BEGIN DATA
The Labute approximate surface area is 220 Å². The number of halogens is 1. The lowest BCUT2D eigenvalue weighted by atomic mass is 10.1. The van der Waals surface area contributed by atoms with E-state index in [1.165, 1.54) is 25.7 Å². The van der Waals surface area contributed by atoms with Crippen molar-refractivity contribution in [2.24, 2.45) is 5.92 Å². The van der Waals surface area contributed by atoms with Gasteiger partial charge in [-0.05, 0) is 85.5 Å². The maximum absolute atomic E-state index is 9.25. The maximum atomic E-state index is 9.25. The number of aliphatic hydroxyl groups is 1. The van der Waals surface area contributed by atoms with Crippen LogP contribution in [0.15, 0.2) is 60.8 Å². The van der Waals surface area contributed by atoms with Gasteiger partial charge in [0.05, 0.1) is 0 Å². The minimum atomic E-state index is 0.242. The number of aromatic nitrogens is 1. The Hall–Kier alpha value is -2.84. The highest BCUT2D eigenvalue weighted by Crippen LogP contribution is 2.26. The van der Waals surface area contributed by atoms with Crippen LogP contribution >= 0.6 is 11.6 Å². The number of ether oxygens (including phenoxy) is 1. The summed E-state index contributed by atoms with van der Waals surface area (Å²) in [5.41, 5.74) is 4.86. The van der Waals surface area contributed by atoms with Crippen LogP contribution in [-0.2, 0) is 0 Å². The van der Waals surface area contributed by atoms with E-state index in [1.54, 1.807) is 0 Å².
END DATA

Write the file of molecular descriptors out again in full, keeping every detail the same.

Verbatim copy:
The Labute approximate surface area is 220 Å². The number of halogens is 1. The lowest BCUT2D eigenvalue weighted by atomic mass is 10.1. The van der Waals surface area contributed by atoms with E-state index in [1.165, 1.54) is 25.7 Å². The van der Waals surface area contributed by atoms with Crippen molar-refractivity contribution in [2.24, 2.45) is 5.92 Å². The van der Waals surface area contributed by atoms with Gasteiger partial charge in [-0.05, 0) is 85.5 Å². The maximum absolute atomic E-state index is 9.25. The maximum atomic E-state index is 9.25. The number of aliphatic hydroxyl groups is 1. The van der Waals surface area contributed by atoms with Crippen LogP contribution in [0.15, 0.2) is 60.8 Å². The van der Waals surface area contributed by atoms with Gasteiger partial charge in [0.05, 0.1) is 0 Å². The minimum atomic E-state index is 0.242. The number of aromatic nitrogens is 1. The Hall–Kier alpha value is -2.84. The highest BCUT2D eigenvalue weighted by Crippen LogP contribution is 2.26. The van der Waals surface area contributed by atoms with Crippen LogP contribution >= 0.6 is 11.6 Å². The number of ether oxygens (including phenoxy) is 1. The summed E-state index contributed by atoms with van der Waals surface area (Å²) in [5.41, 5.74) is 4.86. The van der Waals surface area contributed by atoms with Crippen LogP contribution in [-0.2, 0) is 0 Å². The van der Waals surface area contributed by atoms with E-state index in [1.54, 1.807) is 0 Å².